With inflation showing no signs of moderation, economists expect the Reserve Bank to hike key policy rates by at least 25 basis points in its annual monetary policy to be unveiled on May 3. The headline inflation (WPI) stood at 8.98 per cent for March, much above the RBI’s projection of 8 per cent, fuelling speculation that the central bank may go in for another hike in the repo (lending) and reverse repo (borrowing) rates.
“We are definitely expecting a rate hike. While we do see a 25 basis points (bps) hike in repo and reverse repo rates, it is also likely that the RBI could hike both rates by 50 bps each,” Yes Bank Chief Economist Subhada Rao said.
Referring to 8.98 per cent inflation in March, she said: “These are very, very disturbing numbers. The sharp upward movement in core inflation is at 29-month high. For RBI this is going to be of great concern, as demand is extremely robust”.
Expressing similar views, Crisil Chief Economist D K Joshi said, “We expect the RBI to hike repo and reverse repo rates by 25 bps each in its May policy review”.
“Another hike of 25 bps in the next policy meeting is a certainty,” opined Tushar Poddar, Chief India Economist at Goldman Sachs .
The repo rate is 6.75 per cent and reverse repo is 5.75 per cent.
In order to check rising prices, the RBI has raised the key policy rates eight times since March 2010.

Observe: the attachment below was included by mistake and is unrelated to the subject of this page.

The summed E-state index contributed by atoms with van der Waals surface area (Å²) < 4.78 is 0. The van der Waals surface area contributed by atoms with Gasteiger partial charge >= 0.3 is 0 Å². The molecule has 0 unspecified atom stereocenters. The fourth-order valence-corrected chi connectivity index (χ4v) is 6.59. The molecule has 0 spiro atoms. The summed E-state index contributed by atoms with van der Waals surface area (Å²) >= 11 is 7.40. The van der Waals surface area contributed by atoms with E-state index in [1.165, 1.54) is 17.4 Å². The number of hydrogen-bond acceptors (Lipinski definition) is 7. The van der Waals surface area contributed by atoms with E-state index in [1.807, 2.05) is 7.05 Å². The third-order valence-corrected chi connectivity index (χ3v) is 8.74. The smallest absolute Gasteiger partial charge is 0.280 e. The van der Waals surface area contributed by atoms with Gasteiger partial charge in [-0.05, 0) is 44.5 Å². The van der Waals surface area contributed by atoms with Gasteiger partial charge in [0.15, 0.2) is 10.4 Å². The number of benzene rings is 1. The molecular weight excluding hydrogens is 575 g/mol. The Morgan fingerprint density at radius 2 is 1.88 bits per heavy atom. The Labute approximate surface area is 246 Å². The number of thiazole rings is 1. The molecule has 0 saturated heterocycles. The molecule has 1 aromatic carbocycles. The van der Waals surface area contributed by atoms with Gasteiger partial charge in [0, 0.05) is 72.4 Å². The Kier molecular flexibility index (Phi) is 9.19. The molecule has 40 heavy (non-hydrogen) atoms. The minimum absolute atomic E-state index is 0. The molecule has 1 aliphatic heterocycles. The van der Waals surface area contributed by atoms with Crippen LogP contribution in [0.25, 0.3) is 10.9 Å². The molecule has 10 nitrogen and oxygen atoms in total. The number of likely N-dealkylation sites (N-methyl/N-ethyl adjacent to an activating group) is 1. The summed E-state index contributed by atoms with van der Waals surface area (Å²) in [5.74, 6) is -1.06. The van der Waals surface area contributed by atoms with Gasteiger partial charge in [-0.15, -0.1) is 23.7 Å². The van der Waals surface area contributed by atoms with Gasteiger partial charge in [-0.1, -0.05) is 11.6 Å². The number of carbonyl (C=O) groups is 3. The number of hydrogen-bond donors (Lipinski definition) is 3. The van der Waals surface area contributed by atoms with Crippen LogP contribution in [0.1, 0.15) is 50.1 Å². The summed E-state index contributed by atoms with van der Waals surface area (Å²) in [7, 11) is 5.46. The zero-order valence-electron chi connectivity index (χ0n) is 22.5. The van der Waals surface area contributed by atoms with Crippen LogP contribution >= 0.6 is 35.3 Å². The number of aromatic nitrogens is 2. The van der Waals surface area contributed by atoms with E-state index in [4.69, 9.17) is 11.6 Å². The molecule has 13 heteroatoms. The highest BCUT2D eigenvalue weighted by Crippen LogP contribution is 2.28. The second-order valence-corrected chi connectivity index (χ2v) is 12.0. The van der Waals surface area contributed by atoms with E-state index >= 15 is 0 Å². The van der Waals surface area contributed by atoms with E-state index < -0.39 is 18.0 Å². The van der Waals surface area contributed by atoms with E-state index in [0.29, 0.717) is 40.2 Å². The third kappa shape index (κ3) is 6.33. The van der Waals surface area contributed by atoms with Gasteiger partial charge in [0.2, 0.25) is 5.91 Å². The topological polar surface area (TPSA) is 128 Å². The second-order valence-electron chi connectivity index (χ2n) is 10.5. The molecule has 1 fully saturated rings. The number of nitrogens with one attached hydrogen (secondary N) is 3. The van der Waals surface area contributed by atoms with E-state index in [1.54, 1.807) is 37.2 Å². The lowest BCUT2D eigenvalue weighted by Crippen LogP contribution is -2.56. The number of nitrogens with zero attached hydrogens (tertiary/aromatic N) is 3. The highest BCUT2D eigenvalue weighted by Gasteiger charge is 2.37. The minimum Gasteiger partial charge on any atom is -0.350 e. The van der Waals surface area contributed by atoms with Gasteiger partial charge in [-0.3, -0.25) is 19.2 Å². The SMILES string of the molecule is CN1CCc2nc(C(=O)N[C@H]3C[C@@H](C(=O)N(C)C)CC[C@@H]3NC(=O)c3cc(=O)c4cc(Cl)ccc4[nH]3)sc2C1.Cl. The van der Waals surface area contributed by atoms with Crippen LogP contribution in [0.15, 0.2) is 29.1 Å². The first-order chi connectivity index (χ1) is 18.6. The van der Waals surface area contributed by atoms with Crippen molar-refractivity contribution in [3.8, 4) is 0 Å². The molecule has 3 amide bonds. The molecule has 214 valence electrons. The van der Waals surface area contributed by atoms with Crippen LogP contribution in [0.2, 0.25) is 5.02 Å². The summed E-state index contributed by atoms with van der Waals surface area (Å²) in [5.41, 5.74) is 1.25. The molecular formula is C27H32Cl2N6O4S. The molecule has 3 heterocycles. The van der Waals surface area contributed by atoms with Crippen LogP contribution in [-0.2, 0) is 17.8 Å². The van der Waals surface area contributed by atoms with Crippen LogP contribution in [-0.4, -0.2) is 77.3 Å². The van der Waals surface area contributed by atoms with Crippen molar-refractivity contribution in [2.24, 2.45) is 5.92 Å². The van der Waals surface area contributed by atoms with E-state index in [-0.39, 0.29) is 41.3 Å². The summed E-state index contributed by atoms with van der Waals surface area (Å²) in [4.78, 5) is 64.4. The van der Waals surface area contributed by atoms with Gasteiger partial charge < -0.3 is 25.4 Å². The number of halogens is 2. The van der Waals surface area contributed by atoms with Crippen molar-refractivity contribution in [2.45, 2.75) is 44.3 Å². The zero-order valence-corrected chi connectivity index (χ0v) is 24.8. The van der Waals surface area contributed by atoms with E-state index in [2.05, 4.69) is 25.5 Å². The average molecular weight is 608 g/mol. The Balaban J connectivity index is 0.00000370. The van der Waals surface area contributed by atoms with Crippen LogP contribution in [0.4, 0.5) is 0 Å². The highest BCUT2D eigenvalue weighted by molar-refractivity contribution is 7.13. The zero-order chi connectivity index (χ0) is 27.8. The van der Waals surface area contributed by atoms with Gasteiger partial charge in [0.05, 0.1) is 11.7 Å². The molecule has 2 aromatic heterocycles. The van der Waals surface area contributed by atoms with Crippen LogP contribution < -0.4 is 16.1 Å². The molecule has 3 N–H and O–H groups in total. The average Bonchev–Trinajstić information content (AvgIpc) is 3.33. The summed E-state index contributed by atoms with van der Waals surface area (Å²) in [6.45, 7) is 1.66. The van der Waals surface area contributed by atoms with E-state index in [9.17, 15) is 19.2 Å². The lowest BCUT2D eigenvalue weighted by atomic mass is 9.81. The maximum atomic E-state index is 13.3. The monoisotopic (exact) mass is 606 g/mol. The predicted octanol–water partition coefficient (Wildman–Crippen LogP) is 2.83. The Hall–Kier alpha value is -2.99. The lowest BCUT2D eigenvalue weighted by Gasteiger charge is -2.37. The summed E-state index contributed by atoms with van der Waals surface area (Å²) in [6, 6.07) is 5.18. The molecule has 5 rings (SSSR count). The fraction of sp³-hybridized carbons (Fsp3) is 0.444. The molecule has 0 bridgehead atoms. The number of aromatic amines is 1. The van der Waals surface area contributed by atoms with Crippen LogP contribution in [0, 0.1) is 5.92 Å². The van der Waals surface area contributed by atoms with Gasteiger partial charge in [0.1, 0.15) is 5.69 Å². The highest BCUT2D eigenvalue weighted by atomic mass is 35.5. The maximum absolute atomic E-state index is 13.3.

The rise in wholesale price inflation was mainly on account of increasing prices of manufactured items, milk, vegetables and fruits. The WPI stood at 8.31 per cent in February.
Besides, food inflation, which accounts for nearly 15 per cent of overall WPI inflation, touched the year-low level of 8.28 per cent for the week ended April 2 as prices of certain essential items like pulses and wheat declined, from 9.18 per cent in the previous week.
“Food inflation will not have much of a bearing on the RBI’s decision making process. From a policy perspective non-food inflation is very critical and it is rising. Looks like inflation will remain high this year”, Joshi said.
Right now, inflation is suppressed because the fuel price increases globally have not been passed on to Indian consumers yet. If they are transferred, inflation will be much higher than it is at present, Joshi added.
On an annual basis, fuel and power prices went up by 12.92 per cent, driven mainly by a 23.14 per cent rise in petrol prices and a 14.99 per cent jump in cooking gas ( LPG )) rates.